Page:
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If entrepreneurs think that the only difference between employees and contractors is that contractors do not have source deductions withheld from their pay, Edmonton bookkeeping says they may be making a huge mistake. In fact, there is difference between the two according to Canada revenue agency. If an entrepreneur hires an employee, but is paying them like a contractor they could be assessed not only all of the source deductions that should have withheld from their pay. But they also will be assessed penalties as well. This can negatively impact the business, and even cause them to run out of money in their business as these are some of the stiffest penalties that Canada revenue agency hands out. Since 29% of all failed businesses fail because they run out of money, by avoiding being assessed this penalty, can help entrepreneurs be more likely to succeed.

The difference between an employee and a contractor ultimately comes down to how much control the business owner has over that person. An employee for example, works directly for the business, and has a set schedule. They do not pay any of their own expenses, and not responsible for any bills of the business. They also likely are not allowed to take other jobs or work for other employers while working for the business owner says Edmonton bookkeeping. They also typically will not own any of the tools that they are using, as they are using the business owners tools. They also will not have the ability to lose money by working for the business owner. The business owner shoulders all of the risk associated with their business.

Contractors on the other hand, do not work directly for the business, they issue an invoice to the business owner based on the rates that they have come up with. They also are able to come and go from the jobsite as they see fit, are allowed to hire their own staff to help with the job, pay their own expenses, own their own tools and essentially stand to profit or not from the business that they conduct.

A contractor will be expected to do their income tax with Canada revenue agency, and pay all of the source deductions that they owe. However, if the contractor does not do this, there may be an investigation by Canada revenue agency. The purpose of this investigation will to figure out if they should actually be considered an employee or if they are truly a contractor. Canada revenue agency will ask not only the business owner, but that contractor themselves a series questions that are aimed at figuring out the amount of control that a business owner has over that person.

Edmonton bookkeeping says that if Canada revenue agency deems them as an employee and not a contractor, a business owner will not only have to pay all of the source deductions that they owe, since the first day that the employee worked for them. But they also will be assessed a 20% interest penalty on top that.

Edmonton Bookkeeping | The Difference Between Contractors And Employees

A business owner shoulders a significant risk if they hire an employee, but pay them as a contractor says Edmonton bookkeeping. Ultimately, paying them as contractor boils down to not withholding the source deductions on their behalf and passing them on to Canada revenue agency. If the contractor does not pay the source deductions themselves, the responsibility falls onto the business owner themselves to pay the source deductions, even if they did not withhold the money from the beginning.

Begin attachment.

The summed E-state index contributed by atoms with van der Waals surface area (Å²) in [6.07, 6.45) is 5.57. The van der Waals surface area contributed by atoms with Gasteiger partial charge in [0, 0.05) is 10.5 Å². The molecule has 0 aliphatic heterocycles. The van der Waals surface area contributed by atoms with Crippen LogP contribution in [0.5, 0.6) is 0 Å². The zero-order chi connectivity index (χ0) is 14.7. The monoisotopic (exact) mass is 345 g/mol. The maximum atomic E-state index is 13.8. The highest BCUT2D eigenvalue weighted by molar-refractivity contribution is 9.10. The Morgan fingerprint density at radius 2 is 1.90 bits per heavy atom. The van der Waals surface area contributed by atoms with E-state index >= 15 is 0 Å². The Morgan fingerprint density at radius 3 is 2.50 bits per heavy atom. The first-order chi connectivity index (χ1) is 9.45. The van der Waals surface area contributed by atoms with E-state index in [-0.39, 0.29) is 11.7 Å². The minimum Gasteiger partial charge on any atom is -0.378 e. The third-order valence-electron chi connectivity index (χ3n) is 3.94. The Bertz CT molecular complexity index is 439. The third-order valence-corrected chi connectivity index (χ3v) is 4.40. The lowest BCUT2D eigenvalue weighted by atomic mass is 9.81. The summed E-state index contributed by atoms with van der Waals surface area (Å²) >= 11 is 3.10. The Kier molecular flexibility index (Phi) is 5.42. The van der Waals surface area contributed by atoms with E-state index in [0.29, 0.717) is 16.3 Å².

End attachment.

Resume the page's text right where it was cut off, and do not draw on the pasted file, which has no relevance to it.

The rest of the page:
Canada revenue agency hands out the largest penalties for this issue, as they see it as one of the most serious of fences says Edmonton bookkeeping. The reason why, is because source deductions are literally considered government money being held in trust. By not submitting the source deductions to Canada revenue agency and the correct amount, or on time is considered a misuse of government money. Even worse, is if a business owner then uses that money to pay bills in their business, or pay themselves a salary, that is considered using government money to fund a private corporation. Therefore, the highest penalties that a business owner will see headed out from Canada revenue agency will be for this reason. They want to make the penalty be a deterrent for anyone is thinking of doing this in their business.

The business owner will be expected to pay the CPP and EI that they should have remitted to Canada revenue agency since the first state of that person’s employment. The longer they have been employed with that entrepreneur, the higher this amount is going to be. Edmonton bookkeeping says that business owners need to also understand that it is not just the employee portion, but it is the employer portion that they owe as well. Even if the business owner did not withhold those taxes in the first place, they still are owed that amount of money. They also cannot expect the employee to pay that amount, because the responsibility falls to the business owner.

In addition to paying all of the source that actions that they owe, business owners will also get assessed a penalty of 20% interest on that entire amount. Edmonton bookkeeping says the most important part about that that business owners need to realize, is that they have to pay that interest that is accrue on a daily basis. This can end up adding up very quickly, and can be extremely hard for business owner to dig themselves out from. Many business owners have had to shut their business down after being assessed this penalty, because it was just impossible to pay.

Business owners can help themselves significantly by figuring out who should be considered an employee, and who should be a contractor. By being very clear, and even outlining it in an employment contract can help ensure that a business owner does not have this happen to them. Or, they can simply require all contractors that get hired them to be incorporated, and eliminate the risk.